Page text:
PCOS Self-Care: Expert Advice On Properly Caring For Yourself (Exclusive)
PCOS self-care: if you have the disease, it's important to follow your doctor's basic advice. But here's how to help your mind and body, beyond that.
Self-care is essential for even the healthiest, happiest people. But for those with chronic conditions, it's absolutely crucial. Folks with ovaries all over the world suffer from a chronic hormonal condition called Polycystic Ovary Syndrome (PCOS), and those who deal with it suffer from a number of debilitating and frustrating symptoms. Therefore, partaking in self-care with PCOS is imperative.
We spoke to Alona Pulde, M.D. and Matthew Lederman, M.D., who are Co-Founder and Co-Founder/CMO of WeHeal. Via email, they shared with us a number of self-care tips to manage PCOS.
What is PCOS? Here's what PCOS symptoms look like:
Polycystic ovary syndrome (PCOS) is a hormonal condition that throws off the ovulation cycle, causing it to take place irregularly, or not at all. Most are diagnosed as young adults, according to United Kingdom National Health Service (NHS). Symptoms, which can range from mild to severe, generally include: irregular or no menstrual period; difficulties getting pregnant; excessive hair growth on the face, chest, and/or butt; hair loss; and oily skin.
Those who have PCOS are at greater risk of developing diabetes, depression, high blood pressure, high cholesterol, sleep apnea, and even sometimes endometrial cancer.
The exact cause isn't clear, but doctors believe it's caused by a genetic hormone imbalance. They also believe symptoms can be heavily exacerbated by insulin resistance.
What is PCOS treatment like?
Unfortunately, similar to many chronic conditions, PCOS does not have a cure as of publication.
However, according to NHS, a healthy lifestyle can minimize its symptoms. Exercise, a skincare routine, and a healthy diet help stave off symptoms such as weight gain and depression. Certain medications can also be used to treat specific symptoms, including fertility issues, an irregular menstrual cycle, and excessive hair growth.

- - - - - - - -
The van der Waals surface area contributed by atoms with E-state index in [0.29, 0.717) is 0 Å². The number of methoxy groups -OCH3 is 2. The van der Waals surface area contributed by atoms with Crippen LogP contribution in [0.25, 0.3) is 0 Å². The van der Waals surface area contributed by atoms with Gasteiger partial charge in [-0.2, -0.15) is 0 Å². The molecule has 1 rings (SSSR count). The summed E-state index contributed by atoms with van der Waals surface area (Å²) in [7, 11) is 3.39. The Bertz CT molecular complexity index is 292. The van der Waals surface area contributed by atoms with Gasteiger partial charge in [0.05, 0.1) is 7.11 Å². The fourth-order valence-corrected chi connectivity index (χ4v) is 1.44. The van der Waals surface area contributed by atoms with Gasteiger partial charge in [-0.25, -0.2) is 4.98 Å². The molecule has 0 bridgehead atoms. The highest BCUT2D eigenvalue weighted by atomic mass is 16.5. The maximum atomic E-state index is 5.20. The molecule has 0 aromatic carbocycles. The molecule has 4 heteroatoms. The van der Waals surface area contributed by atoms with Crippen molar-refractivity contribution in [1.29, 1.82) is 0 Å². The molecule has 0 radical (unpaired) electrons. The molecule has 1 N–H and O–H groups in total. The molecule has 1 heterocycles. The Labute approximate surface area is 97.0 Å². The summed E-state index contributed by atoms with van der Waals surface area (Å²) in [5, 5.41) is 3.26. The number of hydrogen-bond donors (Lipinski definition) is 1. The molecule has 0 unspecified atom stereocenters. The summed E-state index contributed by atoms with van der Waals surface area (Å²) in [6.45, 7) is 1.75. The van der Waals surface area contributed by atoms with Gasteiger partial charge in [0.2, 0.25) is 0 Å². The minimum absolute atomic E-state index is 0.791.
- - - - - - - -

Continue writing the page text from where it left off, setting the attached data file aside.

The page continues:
Those who decide to receive fertility treatment, such as a process called laparoscopic ovarian drilling (LOD), are often able to get pregnant, despite the fact they are not ovulating regularly or at all. But aside from these practices and treatments, self-care is extremely important to keep symptoms of PCOS at bay.
Keep reading for doctors' tips on PCOS self-care:
Maintain a healthy diet.
"To manage insulin resistance, which is often associated with PCOS, maintain a healthy diet and avoid sugary and processed foods," Pulde and Lederman explain.
"Eat a well-balanced diet that includes plenty of fruits, vegetables, whole grains, and legumes," they add. "These foods are rich in vitamins, minerals, antioxidants, phytochemicals, and fiber for optimizing our health and wellness. They are also the foods that help with healthy weight management and weight loss which studies have linked to improvement of PCOS symptoms making it a first line treatment."
"Aim for at least 30 minutes of moderate-intensity exercise most days of the week. Regular exercise can help manage weight, improve insulin sensitivity, and reduce stress levels," they tell us. "This in turn can have a positive impact on PCOS. Remember that activity relates to movement, not formal exercise. Find ways to move that you enjoy (dance, run, hike, walk, yoga, etc.) and engage regularly."
Keep it cool.
"Eliminating or managing stress can help reduce the symptoms of polycystic ovary syndrome. Some ways to reduce stress include mindfulness meditation, deep breathing, and yoga. Creative activities such as painting, drawing, writing, and playing music, can be therapeutic and reduce stress levels. Taking a relaxing bath with Epsom salts or essential oils can also help relieve stress and promote relaxation," they say. "Try spending time in nature and connecting with the natural world — take a walk, go for a hike, or spend time gardening. Take time to smell the roses!"
Catch those Zs.
"Make sure you get enough sleep each night. Aim for seven to nine hours of sleep to manage stress and support overall health. Inadequate sleep increases our risk of weight gain and obesity, risk factors for PCOS, by increasing ghrelin (hormone that says 'I’m hungry') and decreasing leptin (hormone that says 'I’m full')," they tell us.
"Spending time with friends and family can reduce stress and promote feelings of happiness," they say. "It’s important to not feel alone — lean in on those you trust to talk about PCOS and how you feel."
Your health comes first.
"People with polycystic ovary syndrome (PCOS) may require individualized treatment," Pulde and Lederman add. "Work with a healthcare provider who is knowledgeable about PCOS to develop a treatment plan that works for you."